I Suck at Goodbyes, So I Wrote You This

I’ve been neglecting to write this since August-because I know that once I do I’d be saying goodbye to you, both the real you and a figment fantasy of all what you couldn’t be.

Last night, I had one of those emotive conversations that can only take place after 1:30 a.m. on a weekend in a college town; it featured an evening that invites recklessness and encourages those nursing damaged hearts to be a little too open with their vulnerability.

I had gone out with a poor expectation of the evening, nearly identical to the many expectations I latched onto each time I saw you.

But as opposed to finding you, I found myself outside a dying party with all of the gold glitter falling out of my hair and crashing into the ground.

I told one of your best friends how different my life has been since I walked out of your house that foggy morning, and that I have no clue what to do now.

You said one of my biggest flaws was that I was “all ying and no yang.”

My friends and I often laugh about it and reference the phrase over light-hearted conversations, but in reality you attacking my optimism was the most hurtful thing I have ever experienced.

Lately I’ve been insecure with the immense positivity I always identified myself with, and I long to now see the glass as dramatically less full and for my narrative to be a little more cynical.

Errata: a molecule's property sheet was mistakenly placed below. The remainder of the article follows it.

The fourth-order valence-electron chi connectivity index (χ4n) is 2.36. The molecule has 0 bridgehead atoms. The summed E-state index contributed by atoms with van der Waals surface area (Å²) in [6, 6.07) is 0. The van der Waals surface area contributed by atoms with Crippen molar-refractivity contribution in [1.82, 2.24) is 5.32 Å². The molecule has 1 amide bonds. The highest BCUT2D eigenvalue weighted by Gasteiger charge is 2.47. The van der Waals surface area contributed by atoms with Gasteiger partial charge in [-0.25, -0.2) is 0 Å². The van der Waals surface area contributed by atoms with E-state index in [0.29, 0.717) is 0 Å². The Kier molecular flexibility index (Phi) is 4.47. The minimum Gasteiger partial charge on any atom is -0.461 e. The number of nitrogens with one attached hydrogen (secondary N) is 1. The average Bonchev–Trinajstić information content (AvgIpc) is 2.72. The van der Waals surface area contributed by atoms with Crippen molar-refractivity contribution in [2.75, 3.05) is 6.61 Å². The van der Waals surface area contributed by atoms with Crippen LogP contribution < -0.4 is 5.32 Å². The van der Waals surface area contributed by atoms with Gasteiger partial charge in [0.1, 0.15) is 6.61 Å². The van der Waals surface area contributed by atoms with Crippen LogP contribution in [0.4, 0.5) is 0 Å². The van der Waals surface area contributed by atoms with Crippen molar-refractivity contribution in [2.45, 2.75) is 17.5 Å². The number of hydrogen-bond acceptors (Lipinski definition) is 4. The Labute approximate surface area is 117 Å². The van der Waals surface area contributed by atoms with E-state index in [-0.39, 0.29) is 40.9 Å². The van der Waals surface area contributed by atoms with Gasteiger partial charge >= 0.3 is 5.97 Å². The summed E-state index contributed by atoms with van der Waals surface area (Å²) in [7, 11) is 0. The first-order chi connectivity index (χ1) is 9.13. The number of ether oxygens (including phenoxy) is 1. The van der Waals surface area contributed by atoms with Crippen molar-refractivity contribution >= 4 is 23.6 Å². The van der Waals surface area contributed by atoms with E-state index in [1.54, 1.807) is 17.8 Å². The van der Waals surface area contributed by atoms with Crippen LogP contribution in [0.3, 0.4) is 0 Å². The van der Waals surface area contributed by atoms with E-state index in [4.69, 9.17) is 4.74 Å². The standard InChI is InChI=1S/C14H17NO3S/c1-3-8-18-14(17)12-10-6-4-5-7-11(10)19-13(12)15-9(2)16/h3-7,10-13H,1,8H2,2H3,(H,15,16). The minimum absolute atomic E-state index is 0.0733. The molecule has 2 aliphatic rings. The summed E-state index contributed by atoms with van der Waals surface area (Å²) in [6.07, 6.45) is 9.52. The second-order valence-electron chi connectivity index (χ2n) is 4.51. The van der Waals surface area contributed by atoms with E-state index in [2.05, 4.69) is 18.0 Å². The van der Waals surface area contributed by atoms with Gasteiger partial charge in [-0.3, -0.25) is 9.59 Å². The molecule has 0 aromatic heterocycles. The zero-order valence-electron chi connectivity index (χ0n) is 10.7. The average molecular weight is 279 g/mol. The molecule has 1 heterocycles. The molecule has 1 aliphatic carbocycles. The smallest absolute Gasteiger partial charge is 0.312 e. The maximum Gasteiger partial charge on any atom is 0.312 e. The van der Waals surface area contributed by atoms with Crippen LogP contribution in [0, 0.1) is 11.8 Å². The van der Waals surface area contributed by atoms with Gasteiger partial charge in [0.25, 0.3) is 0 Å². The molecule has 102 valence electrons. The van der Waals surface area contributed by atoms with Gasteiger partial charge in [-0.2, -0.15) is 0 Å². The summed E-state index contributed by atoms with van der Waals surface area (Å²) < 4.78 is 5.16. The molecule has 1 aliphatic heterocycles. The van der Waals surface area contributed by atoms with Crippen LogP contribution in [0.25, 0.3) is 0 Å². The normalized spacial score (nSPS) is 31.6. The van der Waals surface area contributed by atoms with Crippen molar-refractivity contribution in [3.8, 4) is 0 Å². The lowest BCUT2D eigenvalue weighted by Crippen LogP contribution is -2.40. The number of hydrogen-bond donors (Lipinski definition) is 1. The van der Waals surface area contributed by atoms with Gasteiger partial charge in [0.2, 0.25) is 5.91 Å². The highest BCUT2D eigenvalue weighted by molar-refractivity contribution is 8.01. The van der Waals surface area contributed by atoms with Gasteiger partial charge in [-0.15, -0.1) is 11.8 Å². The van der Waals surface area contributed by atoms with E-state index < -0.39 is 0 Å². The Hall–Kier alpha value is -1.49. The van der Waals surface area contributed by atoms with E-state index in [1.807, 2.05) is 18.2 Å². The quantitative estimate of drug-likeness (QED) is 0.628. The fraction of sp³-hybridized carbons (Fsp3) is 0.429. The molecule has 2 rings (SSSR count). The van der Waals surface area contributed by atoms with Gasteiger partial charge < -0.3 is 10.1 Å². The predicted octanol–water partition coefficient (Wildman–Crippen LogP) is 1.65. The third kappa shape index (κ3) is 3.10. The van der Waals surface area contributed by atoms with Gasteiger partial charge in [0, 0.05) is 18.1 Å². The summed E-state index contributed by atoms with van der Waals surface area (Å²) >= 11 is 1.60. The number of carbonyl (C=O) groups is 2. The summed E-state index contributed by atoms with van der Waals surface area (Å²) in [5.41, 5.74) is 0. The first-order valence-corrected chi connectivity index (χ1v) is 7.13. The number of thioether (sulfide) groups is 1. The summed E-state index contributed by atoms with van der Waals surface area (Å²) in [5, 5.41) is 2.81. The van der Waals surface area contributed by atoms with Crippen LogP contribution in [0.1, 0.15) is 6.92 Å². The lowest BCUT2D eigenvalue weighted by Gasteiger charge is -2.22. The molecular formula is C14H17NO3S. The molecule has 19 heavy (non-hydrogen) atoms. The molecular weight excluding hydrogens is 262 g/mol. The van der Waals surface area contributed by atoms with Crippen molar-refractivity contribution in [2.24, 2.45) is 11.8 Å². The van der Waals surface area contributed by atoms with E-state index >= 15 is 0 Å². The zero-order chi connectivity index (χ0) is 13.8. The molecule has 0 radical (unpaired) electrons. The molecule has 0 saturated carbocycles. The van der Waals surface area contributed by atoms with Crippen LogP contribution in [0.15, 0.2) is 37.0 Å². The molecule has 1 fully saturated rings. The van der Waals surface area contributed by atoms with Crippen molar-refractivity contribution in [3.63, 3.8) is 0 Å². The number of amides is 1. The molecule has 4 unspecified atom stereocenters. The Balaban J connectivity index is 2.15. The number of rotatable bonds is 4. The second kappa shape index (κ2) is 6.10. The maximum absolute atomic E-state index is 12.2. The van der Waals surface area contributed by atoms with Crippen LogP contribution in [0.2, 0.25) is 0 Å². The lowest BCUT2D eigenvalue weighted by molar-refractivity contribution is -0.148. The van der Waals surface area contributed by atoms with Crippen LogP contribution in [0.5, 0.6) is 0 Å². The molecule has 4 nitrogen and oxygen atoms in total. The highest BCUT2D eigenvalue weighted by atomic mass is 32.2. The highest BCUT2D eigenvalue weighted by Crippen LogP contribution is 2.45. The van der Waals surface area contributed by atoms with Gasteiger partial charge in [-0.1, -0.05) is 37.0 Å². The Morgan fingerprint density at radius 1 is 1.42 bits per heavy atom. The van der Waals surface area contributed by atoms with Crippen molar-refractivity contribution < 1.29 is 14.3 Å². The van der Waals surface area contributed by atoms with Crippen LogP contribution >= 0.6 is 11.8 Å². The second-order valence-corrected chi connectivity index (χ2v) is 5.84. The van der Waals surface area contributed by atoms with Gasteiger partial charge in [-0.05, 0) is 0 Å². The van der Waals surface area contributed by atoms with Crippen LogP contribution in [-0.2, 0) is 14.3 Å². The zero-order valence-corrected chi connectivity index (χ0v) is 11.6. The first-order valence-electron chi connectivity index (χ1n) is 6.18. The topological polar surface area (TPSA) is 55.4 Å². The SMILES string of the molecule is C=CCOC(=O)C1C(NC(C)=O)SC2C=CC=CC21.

Nowadays, when I shower people in compliments and dance freely above the sidewalk, I feel exposed and knowingly naive-so much that I catch myself wishing to stop following my bliss and to begin running away from it.

Your friend told me someday we might be able to sit down and to truly discuss how I ended up falling so infatuated with you, and why all of the signals of our demise shined with such haziness in my immediate vision.

But I know if we did, I would aim to envelop you in beautiful words in hopes you’d see me in the golden radiance I was always desperate to show you.

I would thank you for inspiring me to read more Ernest Hemingway novels and for teaching me how to better celebrate the friendships in my life, with the unapologetic pride of a fraternity brother waving a banner on a Florida beach.

You’d be credited with my reestablished ambition because every time you said you loved successful and enterprising women my eyes were better exposed to the opportunities available to me.

I also would probably cry about how much I miss you introducing me to Detroit rappers over my Spotify premium account and the way you would tug on my gigantic stuffed frog on my bed.

I would also scream at you for not valuing me enough, because everytime before you came over I’d dedicate hours to reapplying my makeup and super cleaning my bedroom-which all of my friends and former roommates know I rarely do.

Being a girl raised the wealthier and predominantly more conservative area of Metropolitan Detroit I was always told to stay away from the cultural boundary line of Eight Mile Rd., but I happily burned the stigma and drove down it just to see you.

But in reality, no number of Coney Island hot dogs, winter hideouts in Metroparks and use of the word “groovy” will ever resurrect this, despite how badly I wish it could.

So as I conclude this piece, I need to say goodbye to you, and run away from my desire to move mountains for you.

And to never, ever look back.